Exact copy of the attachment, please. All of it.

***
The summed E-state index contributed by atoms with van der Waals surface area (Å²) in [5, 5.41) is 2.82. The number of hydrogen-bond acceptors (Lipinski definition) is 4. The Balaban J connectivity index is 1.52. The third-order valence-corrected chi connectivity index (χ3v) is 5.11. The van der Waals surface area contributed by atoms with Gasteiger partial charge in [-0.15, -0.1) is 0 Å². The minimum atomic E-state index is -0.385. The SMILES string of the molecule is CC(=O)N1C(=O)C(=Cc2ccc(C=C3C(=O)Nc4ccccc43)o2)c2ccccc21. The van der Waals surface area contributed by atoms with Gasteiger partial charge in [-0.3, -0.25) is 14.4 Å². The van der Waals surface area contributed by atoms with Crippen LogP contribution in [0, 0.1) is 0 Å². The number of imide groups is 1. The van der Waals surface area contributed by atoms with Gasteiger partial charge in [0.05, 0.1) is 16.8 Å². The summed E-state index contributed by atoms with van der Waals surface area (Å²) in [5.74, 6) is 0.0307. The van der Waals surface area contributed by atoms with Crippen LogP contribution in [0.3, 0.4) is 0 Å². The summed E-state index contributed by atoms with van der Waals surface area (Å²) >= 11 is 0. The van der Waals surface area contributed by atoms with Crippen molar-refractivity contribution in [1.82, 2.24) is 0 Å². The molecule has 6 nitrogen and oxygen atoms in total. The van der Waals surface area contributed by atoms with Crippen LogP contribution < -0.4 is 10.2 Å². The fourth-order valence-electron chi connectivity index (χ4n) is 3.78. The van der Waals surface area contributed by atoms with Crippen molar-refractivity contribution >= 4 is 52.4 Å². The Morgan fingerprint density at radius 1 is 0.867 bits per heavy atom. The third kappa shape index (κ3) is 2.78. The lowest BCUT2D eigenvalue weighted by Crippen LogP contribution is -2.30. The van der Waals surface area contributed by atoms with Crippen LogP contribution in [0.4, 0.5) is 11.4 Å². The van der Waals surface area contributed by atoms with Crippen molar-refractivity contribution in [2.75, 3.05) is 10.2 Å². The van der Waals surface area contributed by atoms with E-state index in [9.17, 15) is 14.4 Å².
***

The summed E-state index contributed by atoms with van der Waals surface area (Å²) in [5, 5.41) is 2.82. The number of hydrogen-bond acceptors (Lipinski definition) is 4. The Balaban J connectivity index is 1.52. The third-order valence-corrected chi connectivity index (χ3v) is 5.11. The van der Waals surface area contributed by atoms with Gasteiger partial charge in [-0.15, -0.1) is 0 Å². The minimum atomic E-state index is -0.385. The SMILES string of the molecule is CC(=O)N1C(=O)C(=Cc2ccc(C=C3C(=O)Nc4ccccc43)o2)c2ccccc21. The van der Waals surface area contributed by atoms with Gasteiger partial charge in [-0.3, -0.25) is 14.4 Å². The van der Waals surface area contributed by atoms with Crippen LogP contribution in [0, 0.1) is 0 Å². The number of imide groups is 1. The van der Waals surface area contributed by atoms with Gasteiger partial charge in [0.05, 0.1) is 16.8 Å². The summed E-state index contributed by atoms with van der Waals surface area (Å²) in [5.74, 6) is 0.0307. The van der Waals surface area contributed by atoms with Crippen LogP contribution in [0.3, 0.4) is 0 Å². The summed E-state index contributed by atoms with van der Waals surface area (Å²) >= 11 is 0. The van der Waals surface area contributed by atoms with Crippen molar-refractivity contribution in [1.82, 2.24) is 0 Å². The molecule has 6 nitrogen and oxygen atoms in total. The van der Waals surface area contributed by atoms with Crippen LogP contribution < -0.4 is 10.2 Å². The fourth-order valence-electron chi connectivity index (χ4n) is 3.78. The van der Waals surface area contributed by atoms with Crippen molar-refractivity contribution >= 4 is 52.4 Å². The Morgan fingerprint density at radius 1 is 0.867 bits per heavy atom. The third kappa shape index (κ3) is 2.78. The lowest BCUT2D eigenvalue weighted by Crippen LogP contribution is -2.30. The van der Waals surface area contributed by atoms with Crippen LogP contribution in [0.4, 0.5) is 11.4 Å². The van der Waals surface area contributed by atoms with Crippen molar-refractivity contribution in [2.75, 3.05) is 10.2 Å². The van der Waals surface area contributed by atoms with E-state index in [9.17, 15) is 14.4 Å².